Wolseley was appointed on 13 August 1873[3] and went to the Gold Coast to make his plans before the arrival of his troops in January 1874. On 27 September 1873 a team of Royal Engineers landed at Cape Coast Castle. Their job was to expand the single file track that led to Kumasi, 160 miles (260 km) away, into a road that was suitable for troop movements. At the end of each day's march, roughly every 10 miles (16 km) a fortified camp would be built with 70 feet (21 m) long huts inside a stockade in an area that had been cleared of trees and undergrowth to provide some protection against hostile natives.[25]

Bridges were built across streams using trees, bamboo and creepers for ropes and a major bridge across the 63 yards (58 m)-wide River Prah was built using pre-manufactured pieces brought from Chatham, England. In total 237 bridges would be built. Some of the camps were larger—Prahsue, next to the bridge had a medical hut and a tower on a mound, stores, forge, telegraph office and post office.[26] It was stocked with 400 tons of food and 1.1m rounds of ammunition.[27] The labour was supplied locally. To start the workers did not know how to use European tools and were liable to vanish into the forest if they heard a rumour that the Ashanti were nearby. Sickness, despite taking quinine daily, claimed the European engineers. Even so, the road progressed. By 24 January a telegraph line reached Prahsue.[28]

West Africa circa 1875

The first troops arrived in late December and on 1 January 1874 started marching along the road to the front, half a battalion at a time.[29] The troops comprised a battalion each from the Black Watch, the Rifle Brigade and Royal Welch Fusiliers, along with the 1st and 2nd West India Regiments, a Naval Brigade, two native regiments, Royal Artillery, Royal Engineers and Royal Marines.[30] By 29 January, the road was more than half completed and they were close to Ashanti outposts. Skirmishing between the two forces began. Wolseley prepared to fight a battle.[31]


The Battle of Amoaful was fought on 31 January. A road was cut to the village and the Black Watch led the way, forming square in the clearing with the Rifle Brigade, while flanking columns moved around the village. With the pipes playing "The Campbells Are Coming" the Black Watch charged with bayonets and the shocked Ashantis fled. The flank columns were slow moving in the jungle and the Ashantis moved around them in their normal horseshoe formation and attacked the camp 2 miles (3.2 km) to the rear. The Royal Engineers defended themselves until relieved by the Rifle Brigade. Although there was another small battle two days later, the Battle of Ordashu, the action had been decisive and the route to Kumasi was open.[32] There were three killed and 165 wounded Europeans, one killed and 29 African troops wounded.[33]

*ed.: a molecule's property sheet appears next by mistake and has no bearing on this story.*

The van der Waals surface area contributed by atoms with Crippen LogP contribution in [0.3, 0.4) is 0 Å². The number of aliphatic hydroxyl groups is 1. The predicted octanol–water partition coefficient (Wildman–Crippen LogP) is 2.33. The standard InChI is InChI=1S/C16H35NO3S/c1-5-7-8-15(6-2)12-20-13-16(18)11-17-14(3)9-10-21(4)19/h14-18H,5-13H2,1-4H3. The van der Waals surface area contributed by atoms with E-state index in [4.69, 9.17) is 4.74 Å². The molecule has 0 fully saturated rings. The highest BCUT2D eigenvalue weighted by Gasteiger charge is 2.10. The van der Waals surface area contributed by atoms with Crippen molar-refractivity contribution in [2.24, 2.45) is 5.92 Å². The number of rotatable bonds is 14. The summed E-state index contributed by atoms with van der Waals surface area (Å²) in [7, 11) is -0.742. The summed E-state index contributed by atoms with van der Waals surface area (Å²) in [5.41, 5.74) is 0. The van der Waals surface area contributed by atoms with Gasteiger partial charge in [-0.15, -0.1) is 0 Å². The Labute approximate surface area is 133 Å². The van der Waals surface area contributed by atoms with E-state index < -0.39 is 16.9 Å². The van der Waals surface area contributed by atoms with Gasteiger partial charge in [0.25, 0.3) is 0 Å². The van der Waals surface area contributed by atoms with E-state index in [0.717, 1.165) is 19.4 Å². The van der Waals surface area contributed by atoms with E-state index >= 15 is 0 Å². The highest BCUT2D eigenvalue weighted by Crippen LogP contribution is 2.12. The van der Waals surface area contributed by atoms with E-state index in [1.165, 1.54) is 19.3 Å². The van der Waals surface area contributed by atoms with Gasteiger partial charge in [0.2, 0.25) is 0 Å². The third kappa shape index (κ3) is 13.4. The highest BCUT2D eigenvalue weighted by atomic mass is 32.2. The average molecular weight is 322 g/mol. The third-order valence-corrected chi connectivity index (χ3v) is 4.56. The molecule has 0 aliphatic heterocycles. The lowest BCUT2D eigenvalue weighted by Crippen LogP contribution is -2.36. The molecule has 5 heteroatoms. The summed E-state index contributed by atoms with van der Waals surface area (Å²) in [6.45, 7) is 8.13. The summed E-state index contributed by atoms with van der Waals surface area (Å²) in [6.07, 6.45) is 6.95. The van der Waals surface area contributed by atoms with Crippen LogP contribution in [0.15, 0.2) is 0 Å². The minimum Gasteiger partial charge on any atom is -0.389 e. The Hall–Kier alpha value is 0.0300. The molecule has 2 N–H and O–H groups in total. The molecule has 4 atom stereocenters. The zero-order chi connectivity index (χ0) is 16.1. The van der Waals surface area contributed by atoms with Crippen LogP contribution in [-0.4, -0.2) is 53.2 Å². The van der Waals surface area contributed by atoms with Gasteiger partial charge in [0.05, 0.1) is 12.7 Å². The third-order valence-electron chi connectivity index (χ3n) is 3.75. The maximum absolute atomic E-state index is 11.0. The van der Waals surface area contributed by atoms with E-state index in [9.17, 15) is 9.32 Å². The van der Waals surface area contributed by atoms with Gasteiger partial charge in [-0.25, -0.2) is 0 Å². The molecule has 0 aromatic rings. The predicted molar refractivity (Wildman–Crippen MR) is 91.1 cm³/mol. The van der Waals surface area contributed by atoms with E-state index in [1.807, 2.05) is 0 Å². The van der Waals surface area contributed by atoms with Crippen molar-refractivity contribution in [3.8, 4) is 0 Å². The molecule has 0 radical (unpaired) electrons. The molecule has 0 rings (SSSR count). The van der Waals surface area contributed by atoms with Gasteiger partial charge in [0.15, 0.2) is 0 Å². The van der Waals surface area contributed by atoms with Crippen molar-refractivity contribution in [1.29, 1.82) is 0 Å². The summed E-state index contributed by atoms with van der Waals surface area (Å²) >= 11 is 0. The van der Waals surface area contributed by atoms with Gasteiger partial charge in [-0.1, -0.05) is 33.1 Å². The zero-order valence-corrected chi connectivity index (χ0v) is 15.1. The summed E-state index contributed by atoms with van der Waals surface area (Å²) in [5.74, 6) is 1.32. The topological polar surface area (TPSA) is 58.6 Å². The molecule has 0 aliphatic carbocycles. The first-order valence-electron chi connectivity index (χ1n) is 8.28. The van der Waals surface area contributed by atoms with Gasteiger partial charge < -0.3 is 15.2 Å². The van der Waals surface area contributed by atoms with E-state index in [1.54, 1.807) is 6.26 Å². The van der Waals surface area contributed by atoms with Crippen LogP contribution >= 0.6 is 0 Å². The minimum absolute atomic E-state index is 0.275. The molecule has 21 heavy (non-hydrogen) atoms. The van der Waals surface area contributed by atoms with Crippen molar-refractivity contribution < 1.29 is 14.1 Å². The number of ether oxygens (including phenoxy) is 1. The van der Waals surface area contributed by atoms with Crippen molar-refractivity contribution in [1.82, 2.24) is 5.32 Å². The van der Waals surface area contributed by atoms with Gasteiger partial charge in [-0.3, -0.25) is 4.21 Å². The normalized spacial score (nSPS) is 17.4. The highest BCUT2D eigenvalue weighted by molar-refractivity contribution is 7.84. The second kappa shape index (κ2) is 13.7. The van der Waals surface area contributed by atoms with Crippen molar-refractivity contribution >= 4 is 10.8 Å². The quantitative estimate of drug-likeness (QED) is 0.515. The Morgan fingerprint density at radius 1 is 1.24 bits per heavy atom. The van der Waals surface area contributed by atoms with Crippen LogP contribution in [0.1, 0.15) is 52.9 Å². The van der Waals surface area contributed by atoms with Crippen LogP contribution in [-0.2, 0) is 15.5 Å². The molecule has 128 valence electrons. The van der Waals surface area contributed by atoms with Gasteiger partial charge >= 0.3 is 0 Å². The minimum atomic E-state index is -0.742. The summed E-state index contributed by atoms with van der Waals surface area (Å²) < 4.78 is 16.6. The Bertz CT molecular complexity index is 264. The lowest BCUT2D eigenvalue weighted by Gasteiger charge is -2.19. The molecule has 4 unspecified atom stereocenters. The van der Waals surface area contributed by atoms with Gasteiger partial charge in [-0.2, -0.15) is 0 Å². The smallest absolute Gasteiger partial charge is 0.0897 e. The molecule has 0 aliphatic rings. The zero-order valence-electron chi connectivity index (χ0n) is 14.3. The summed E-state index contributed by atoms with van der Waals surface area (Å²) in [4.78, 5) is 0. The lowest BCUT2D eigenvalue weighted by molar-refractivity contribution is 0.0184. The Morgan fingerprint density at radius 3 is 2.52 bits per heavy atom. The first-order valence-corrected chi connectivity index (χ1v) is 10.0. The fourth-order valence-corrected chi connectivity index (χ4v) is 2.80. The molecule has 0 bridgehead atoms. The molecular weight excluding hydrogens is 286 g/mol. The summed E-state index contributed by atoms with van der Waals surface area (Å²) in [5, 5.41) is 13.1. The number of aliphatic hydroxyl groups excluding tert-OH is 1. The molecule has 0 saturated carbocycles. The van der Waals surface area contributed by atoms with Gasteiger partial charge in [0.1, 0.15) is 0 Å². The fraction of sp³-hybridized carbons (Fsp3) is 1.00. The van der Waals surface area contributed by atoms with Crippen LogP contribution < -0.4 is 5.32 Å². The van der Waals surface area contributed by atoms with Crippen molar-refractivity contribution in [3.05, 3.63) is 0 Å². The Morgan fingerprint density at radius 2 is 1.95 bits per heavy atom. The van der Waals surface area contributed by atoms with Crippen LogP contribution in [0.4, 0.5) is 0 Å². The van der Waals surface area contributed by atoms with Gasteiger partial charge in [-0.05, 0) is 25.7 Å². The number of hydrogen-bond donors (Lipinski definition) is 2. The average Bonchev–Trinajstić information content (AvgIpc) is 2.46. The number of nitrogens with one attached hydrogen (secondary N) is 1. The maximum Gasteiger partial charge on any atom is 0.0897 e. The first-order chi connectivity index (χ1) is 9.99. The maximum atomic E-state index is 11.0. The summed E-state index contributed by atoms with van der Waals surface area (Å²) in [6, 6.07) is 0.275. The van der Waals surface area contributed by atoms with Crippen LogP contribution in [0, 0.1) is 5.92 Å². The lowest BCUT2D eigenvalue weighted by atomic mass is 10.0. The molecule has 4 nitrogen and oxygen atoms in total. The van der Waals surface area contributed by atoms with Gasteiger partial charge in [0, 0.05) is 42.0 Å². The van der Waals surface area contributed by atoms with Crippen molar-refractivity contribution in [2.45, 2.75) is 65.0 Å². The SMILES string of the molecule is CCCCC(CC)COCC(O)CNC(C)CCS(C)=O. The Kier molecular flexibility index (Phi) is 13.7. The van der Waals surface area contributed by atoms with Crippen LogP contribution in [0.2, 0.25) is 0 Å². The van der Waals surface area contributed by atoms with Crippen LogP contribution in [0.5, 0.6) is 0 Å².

The 1874 burning of Kumasi
Burning of Kumasi depicted by Henry Morton Stanley

The capital, Kumasi, was abandoned by the Ashanti when the British arrived on 4 February and was briefly occupied by the British. They demolished the royal palace with explosives, leaving Kumasi a heap of smouldering ruins.[33] The British were impressed by the size of the palace and the scope of its contents, including "rows of books in many languages."[34]

The Ashanti signed the Treaty of Fomena in July 1874 to end the war. Among articles of the treaty between Queen Victoria and Kofi Karikari, King of Ashanti were that "The King of Ashanti promises to pay the sum of 50,000 ounces of approved gold as indemnity for the expenses he has occasioned to Her Majesty the Queen of England by the late war..." The treaty also required an end to human sacrifice[22] and stated that "There shall be freedom of trade between Ashanti and Her Majesty's forts on the [Gold Coast], all persons being at liberty to carry their merchandise from the Coast to Kumasi, or from that place to any of Her Majesty's possessions on the Coast." Furthermore, the treaty stated that "The King of Ashanti guarantees that the road from Kumasi to the River Pra shall always be kept open..."[35] Wolseley completed the campaign in two months, and re-embarked for home before the unhealthy season began.

Wolseley was promoted and showered with honours. British casualties were 18 dead from combat and 55 from disease (70%[22]), with 185 wounded.[33]

Wounded soldiers being conveyed to hospital ships

Some British accounts pay tribute to the hard fighting of the Ashanti at Amoaful, particularly the tactical insight of their commander, Amankwatia: "The great Chief Amankwatia was among the killed [...] Admirable skill was shown in the position selected by Amankwatia, and the determination and generalship he displayed in the defence fully bore out his great reputation as an able tactician and gallant soldier."[36]

The campaign is also notable for the first recorded instance of a traction engine being employed on active service. Steam sapper number 8 (made by Aveling and Porter) was shipped out and assembled at Cape Coast Castle. As a traction engine it had limited success hauling heavy loads up the beach, but gave good service when employed as a stationary engine driving a large circular saw.[37]